Propane cylinders are a portable source of energy providing fuel for the applications for which they are intended. However, because they are portable and easily refilled, propane bottles are sometimes used in settings for which they are not intended.
Although it may seem harmless, the improper use of a propane cylinder can place users, homes or property in potentially dangerous situations. As discussed in detail below, the two primary factors that make up proper cylinder use are:
The proper use of a propane cylinder involves the appliance(s) being serviced. Propane appliances and equipment that utilize cylinders are specified as such and are not to be used as a replacement for an empty bulk propane tank for several reasons that center around fixed piping systems, regulators and use specific application. Also, bottles that are used in vapor service such as a barbeque grill or fish fryer cannot be replaced by a forklift propane cylinder, as LP Gas forklift cylinders use liquid propane for their specific engine fuel applications (see Propane Liquid and Vapor). The lesson to be learned here, as outlined below, is that LP Gas cylinders are not interchangeable with ASME bulk propane tanks or with other types of cylinders that are approved for specific LP Gas applications.
Connecting a Propane Bottle to House Line - Propane cylinders are often thought to be an acceptable temporary replacement for residential propane tanks in the event the bulk tank is empty. However, propane cylinders are designed and used for portable applications and are not designed for use in fixed piping systems, such as that of a home. First of all, if the bulk propane tank is empty, service has been interrupted and a leak test must be performed prior to placing the system back in service. Second, propane bottles are designed for use in conjunction with a bottle regulator that delivers LP Gas pressures at a rate much lower than the rate required by household propane appliances. Bottle regulators are not interchangeable with tank regulators and vice-versa; this is very dangerous. Additionally, trying to fuel a household propane system with a cylinder would be like trying to illuminate a stadium with a lamp light. There is not enough container surface area (in a bottle) that will vaporize the liquid propane at a rate required by the downstream appliances. Also, attempting to connect a propane forklift cylinder to a house line will result in liquid propane being delivered to appliances. Liquid propane being delivered to appliances through a piping system designed for vapor distribution will burn a house down.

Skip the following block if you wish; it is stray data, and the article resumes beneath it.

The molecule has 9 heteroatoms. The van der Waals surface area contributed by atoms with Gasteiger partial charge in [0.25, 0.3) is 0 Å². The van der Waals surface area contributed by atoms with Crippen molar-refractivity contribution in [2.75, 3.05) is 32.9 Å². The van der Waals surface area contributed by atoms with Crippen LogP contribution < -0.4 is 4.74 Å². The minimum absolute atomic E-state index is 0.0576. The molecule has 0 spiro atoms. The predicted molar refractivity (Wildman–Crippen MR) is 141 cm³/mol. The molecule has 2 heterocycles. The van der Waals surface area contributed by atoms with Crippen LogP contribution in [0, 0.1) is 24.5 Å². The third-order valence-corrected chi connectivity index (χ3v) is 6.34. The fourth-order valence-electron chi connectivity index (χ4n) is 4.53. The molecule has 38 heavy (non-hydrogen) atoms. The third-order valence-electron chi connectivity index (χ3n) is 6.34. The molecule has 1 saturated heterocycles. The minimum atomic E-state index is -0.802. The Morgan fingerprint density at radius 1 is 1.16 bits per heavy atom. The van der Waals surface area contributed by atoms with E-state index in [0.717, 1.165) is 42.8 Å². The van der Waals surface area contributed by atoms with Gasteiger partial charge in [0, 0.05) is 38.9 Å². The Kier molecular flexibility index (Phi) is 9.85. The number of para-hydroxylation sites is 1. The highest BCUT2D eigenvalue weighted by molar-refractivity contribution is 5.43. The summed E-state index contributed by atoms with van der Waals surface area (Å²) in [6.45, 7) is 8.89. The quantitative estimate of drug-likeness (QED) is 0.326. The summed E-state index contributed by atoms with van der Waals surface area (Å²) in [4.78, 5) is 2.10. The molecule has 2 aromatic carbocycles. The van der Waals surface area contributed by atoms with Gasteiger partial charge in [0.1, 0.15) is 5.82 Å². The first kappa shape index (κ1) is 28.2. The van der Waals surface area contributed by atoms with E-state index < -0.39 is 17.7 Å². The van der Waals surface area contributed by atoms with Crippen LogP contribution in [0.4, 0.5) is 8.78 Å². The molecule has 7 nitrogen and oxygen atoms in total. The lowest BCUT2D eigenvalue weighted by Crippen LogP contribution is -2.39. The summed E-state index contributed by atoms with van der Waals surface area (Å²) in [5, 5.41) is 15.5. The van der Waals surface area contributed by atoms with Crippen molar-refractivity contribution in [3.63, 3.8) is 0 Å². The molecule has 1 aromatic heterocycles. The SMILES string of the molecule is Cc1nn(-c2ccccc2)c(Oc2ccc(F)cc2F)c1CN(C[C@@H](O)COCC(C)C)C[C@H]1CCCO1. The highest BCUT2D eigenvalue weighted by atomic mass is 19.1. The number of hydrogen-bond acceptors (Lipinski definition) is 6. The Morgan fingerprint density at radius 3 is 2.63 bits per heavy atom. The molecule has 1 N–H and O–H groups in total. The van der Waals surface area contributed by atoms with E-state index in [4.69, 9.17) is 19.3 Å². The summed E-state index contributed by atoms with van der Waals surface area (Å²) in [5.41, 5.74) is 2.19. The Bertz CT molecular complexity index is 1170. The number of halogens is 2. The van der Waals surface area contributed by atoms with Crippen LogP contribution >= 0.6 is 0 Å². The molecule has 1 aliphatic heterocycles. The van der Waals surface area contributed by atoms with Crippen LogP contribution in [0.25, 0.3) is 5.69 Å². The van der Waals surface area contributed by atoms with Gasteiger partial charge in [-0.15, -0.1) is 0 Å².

Connecting Liquid Service Cylinders to Vapor Lines - As mentioned above, connecting a propane cylinder designed for liquid service, such as a forklift cylinder to a vapor system or vapor line will result in fire danger. The same is true for outdoor appliances and equipment that work by using propane vapor. Grills, fish fryers and patio heaters are propane vapor service appliances that will be damaged by the introduction of liquid propane as well as create a very hazardous situation. In the same regard, do not turn cylinders over during operation. This will introduce liquid into propane gas lines, regulators and burners that are only to be used with propane vapor. Using LP Gas cylinders and bottles improperly or using them for an application for which they are not designed will harm equipment, appliances and can seriously burn users and bystanders.
Everyone is familiar with the phrase "location location location" when discussing topics ranging from "where to live" to "where to fish". If in doubt about where to use a propane cylinder, remember the phrase "outdoors outdoors outdoors". The only place to properly use a propane gas cylinder of any size is outside, as required by NFPA 58. Using a cylinder indoors is not only illegal, it is terribly unsafe. Keep in mind that a full propane barbeque cylinder contains enough liquid to produce over 300 cubic feet of vapor. A fuel source such as that should not only be stored outdoors, it should never be used indoors. See Propane Cylinder Storage for information about where bottles should be kept when not in use.
When using cylinders outdoors for whatever approved purpose or application, keep the propane bottle away from other sources of heat and use in a well ventilated area. Additionally, make sure the cylinder relief valve is not pointed at any source of ignition. Use the appropriate length of hose between the appliance and cylinder and be sure that the bottle is of course, upright when in use. Although unenclosed, covered patios are generally accepted as safe for propane bottle use and storage, garages and similarly enclosed spaces are not viewed as safe places for bottle usage or storage. Extra precautions for propane cylinder use include keeping clear of flammable and combustible materials, keeping a safe distance from building openings and walls and having a fire extinguisher in case of emergency. Although not widely known or publicized, a very important rule when using cylinders is to make sure they are stable and not moved while in use. If the cylinder is jarred or moved while actively being used, liquid propane may escape through the cylinder service valve resulting in excessive flames.